There are too many bumps along ‘Alligator Road’

Brianne Beatrice*, Sarah Bendell and Victoria George in “Alligator Road.” Nile Hawver/Nile Scott Shots.

STONEHAM – New works are the lifeblood of the theater, refreshing, renewing and reinvigorating the theatrical canon.

But with new work comes both risk and reward, and while readings and staged readings are fine, the rubber doesn’t hit the road until a new work is fully mounted and staged.

The Greater Boston Stage Company is presenting the world premiere of Callie Kimball’s “Alligator Road,” and while the new work in press notes described as an “off-beat comedy” clicks at times, the dead spots are just too numerous to keep it afloat in its present incarnation.

“Alligator Road” is being presented as part of the Don Fulton New Play Initiative. A generous benefactor is allowing GBSC to perform a world premiere work each year, allaying the financial risks theaters take when they present new works.

Producing Artistic Director Weylin Symes said in the program that the Fulton Initiative is consistent with his belief that theater should both entertain and reflect the world around it.

Making people laugh is serious business. You have to get the audience invested in, interested in, and caring about your characters. They don’t have to be in love with them but they do have to be engaged with them.

As “Alligator Road” opens, Kathy (Brianne Beatrice) is recently widowed after her husband’s death, and she has inherited the family hardware store in Central Florida.

Things weren’t going so well in the marriage before his illness, and she was working as a caretaker for a man it turns out she was probably going to divorce if he had survived. But the phone is ringing off the hook with reporters wanting to know more about Kathy’s announcement that she intends to give away her store to an African-American woman she met a shelter, providing her with a new lease on life.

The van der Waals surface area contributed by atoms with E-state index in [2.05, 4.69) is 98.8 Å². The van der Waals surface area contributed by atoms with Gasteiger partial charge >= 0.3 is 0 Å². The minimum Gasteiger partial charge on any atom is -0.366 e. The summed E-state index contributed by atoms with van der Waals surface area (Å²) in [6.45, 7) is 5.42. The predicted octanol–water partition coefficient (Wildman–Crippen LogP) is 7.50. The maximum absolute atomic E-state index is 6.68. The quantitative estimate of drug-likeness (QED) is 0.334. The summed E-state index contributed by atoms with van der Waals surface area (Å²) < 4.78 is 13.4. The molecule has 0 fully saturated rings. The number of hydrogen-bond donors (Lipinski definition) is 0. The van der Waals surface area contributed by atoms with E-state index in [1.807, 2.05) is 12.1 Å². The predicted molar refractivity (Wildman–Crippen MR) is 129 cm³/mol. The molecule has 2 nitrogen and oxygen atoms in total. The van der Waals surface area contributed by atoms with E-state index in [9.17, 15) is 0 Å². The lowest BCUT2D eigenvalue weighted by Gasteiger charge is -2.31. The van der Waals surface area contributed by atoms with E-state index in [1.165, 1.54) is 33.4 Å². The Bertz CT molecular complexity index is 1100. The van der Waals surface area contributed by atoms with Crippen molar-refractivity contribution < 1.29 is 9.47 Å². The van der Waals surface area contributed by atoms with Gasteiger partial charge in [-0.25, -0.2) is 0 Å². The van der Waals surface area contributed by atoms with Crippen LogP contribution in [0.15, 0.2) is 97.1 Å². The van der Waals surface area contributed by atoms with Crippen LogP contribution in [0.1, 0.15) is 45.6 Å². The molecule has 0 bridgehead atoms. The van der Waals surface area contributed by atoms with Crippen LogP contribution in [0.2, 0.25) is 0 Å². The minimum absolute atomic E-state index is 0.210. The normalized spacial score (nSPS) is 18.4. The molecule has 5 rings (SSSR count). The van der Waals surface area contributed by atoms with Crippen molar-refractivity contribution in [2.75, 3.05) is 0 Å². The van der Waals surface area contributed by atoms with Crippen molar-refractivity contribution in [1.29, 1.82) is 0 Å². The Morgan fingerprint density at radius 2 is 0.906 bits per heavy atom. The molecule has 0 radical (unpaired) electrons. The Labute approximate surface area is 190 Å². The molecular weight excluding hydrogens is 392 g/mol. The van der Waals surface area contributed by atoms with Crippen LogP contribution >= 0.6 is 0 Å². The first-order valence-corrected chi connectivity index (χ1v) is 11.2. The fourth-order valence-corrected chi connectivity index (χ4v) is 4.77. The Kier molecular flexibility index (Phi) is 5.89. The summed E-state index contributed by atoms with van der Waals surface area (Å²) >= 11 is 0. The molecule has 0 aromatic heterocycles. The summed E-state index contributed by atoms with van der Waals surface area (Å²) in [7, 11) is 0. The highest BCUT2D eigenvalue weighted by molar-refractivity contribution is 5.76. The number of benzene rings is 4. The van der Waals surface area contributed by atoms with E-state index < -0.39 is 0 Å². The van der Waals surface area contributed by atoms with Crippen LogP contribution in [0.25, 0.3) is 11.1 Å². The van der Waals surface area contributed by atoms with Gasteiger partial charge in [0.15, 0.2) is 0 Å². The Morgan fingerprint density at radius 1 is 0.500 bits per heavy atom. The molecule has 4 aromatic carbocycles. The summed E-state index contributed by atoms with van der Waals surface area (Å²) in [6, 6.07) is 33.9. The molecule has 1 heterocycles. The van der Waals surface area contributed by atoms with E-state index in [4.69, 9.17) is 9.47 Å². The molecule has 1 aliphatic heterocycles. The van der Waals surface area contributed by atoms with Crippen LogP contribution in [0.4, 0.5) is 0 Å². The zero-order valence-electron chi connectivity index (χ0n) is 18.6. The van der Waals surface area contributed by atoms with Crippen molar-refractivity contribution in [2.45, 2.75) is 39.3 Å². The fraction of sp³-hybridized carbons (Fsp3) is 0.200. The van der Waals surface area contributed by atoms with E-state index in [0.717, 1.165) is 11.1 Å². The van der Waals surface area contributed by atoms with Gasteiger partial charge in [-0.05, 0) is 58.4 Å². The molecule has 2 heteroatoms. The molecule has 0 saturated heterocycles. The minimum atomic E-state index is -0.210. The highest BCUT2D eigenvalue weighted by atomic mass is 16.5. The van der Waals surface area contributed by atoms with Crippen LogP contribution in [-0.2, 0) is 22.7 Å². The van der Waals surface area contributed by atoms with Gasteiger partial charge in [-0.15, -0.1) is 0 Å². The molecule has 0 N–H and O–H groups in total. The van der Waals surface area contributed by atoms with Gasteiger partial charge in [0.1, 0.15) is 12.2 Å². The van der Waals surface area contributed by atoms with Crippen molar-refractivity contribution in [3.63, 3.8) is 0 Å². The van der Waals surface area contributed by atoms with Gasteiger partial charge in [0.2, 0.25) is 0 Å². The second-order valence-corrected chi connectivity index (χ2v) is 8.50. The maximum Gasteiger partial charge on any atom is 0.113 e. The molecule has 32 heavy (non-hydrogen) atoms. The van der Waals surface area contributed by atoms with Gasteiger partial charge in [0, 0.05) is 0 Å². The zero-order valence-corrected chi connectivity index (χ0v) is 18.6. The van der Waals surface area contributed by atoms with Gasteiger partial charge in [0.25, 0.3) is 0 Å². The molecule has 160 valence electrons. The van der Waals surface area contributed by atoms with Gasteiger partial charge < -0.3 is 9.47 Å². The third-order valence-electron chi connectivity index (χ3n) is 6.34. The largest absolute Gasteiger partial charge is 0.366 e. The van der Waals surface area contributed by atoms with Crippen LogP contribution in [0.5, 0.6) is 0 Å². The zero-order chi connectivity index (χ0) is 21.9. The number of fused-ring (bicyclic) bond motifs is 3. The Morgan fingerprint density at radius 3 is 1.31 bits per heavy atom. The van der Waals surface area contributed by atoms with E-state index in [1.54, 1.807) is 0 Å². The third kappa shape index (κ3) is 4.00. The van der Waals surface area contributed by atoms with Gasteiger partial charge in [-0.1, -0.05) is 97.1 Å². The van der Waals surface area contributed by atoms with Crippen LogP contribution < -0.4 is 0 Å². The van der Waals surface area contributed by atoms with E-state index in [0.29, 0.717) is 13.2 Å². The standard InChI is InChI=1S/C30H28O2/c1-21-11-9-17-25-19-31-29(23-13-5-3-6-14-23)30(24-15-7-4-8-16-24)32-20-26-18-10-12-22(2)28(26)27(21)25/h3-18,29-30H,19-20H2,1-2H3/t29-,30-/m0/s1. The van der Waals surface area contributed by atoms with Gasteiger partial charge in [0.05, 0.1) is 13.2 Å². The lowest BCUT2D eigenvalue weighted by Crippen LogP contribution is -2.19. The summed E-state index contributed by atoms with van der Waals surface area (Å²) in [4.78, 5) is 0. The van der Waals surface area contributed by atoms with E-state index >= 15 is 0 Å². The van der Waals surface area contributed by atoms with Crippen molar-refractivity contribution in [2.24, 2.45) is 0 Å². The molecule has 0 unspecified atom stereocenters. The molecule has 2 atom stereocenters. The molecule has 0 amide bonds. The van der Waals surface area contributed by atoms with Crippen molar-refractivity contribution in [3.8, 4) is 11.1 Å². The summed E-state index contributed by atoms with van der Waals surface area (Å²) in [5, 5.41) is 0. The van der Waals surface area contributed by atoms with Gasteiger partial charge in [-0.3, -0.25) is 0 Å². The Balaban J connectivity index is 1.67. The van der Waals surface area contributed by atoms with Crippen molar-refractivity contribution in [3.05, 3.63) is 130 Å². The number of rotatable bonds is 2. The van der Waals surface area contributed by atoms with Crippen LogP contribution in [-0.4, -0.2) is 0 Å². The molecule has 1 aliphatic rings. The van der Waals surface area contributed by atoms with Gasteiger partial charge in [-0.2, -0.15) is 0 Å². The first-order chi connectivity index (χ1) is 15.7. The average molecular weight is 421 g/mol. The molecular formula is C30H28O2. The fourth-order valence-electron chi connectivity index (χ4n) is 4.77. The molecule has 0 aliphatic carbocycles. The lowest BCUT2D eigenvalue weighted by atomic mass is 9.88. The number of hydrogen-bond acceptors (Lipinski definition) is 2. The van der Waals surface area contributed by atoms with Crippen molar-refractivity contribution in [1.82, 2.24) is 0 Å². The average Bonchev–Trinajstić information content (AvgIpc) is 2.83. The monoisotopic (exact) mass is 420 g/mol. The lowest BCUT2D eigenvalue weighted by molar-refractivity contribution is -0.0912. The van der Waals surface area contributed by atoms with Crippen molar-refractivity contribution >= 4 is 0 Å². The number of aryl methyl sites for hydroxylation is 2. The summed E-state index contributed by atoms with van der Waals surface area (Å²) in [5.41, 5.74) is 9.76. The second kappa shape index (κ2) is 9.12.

Enter Sarah Bendell’s Candace, Kathy’s daughter, armed with lingering resentments with her mother – even her birth was an accident – and she now claims she deserves to have the store, even though she hated the time she spent there and was unhappy her father was never home because he was always working.

Candace has had her own personal issues as well as her issues with Kathy but at the moment is succeeding in school and appears to be on the right track.

Kathy met the store’s new would-be owner Lavinia (Victoria George) in a shelter, where both women made incorrect assumptions about the other, and Kimball scores some points there about assumptions we make about people we don’t know.

Things get complicated when it appears Lavinia is going to stay in her good job and the task of running the store will fall to Lavinia’s husband Scott, who has taken a severance package from his former job in preparation for running the store.

The fact that Scott is a different person that Kathy expected is one complication, as well as her own mistaken assumption that she is giving a downtrodden black woman an opportunity for a new life.

Given the new circumstances, Kathy struggles about whether reparations are really due Lavinia and Scott, and the issue of reparations is batted around, again mostly on the surface without any real insight.

In some ways, “Alligator Road” is a play for our times, and yes, indeed, racial issues and even the matter of reparations are all on the table. It’s hard to say, however, that Kimball and her characters have moved the discussion forward theatrically during the 80 minutes of this production.

Many of the attempts at humor simply fall flat or are awkward. Lines such as Kathy’s declaration Kathy’s declaration “I’ve always hated Florida — it’s like the penis of North America” do get a yuk, but it’s more a cheap laugh and not something sustainable.

The premise also has to have some grounding in the real world, and it’s unclear how Kathy is going to support herself going forward and moving to Atlanta after literally giving away the store and admitting there’s little money to be had.

Set designer Kathryn Monthei’s bright, cheery and busy family-owned store is a gem, the antithesis of the big box stores that predominate the industry today. Kathy has taken up knitting in a big way, and crocheted creations are as much in evidence as the hardware, with the creations credited to the Melrose Yarn Bombers.

Director Symes has done his part giving Kimball’s piece every chance to succeed. with some handsome production values and a competent cast.

There’s no denying that Kimball, an award-winning playwright, is talented, but “Alligator Road” struggles to be believable, consistently funny and relevant in discussing important issues.

The Greater Boston Stage Company’s world premiere production of “Alligator Road.” Directed by Weylin Symes. Set design by Kathryn Monthei. Written by Callie Kimball, Costume Design, Stephen LaMonica; Lighting Design, Anthony R. Phelps; Sound Design, Elizabeth Cahill; Production Stage Manager, Rachel Sturm. At the Greater Boston Stage Company, Stoneham, through Oct. 29.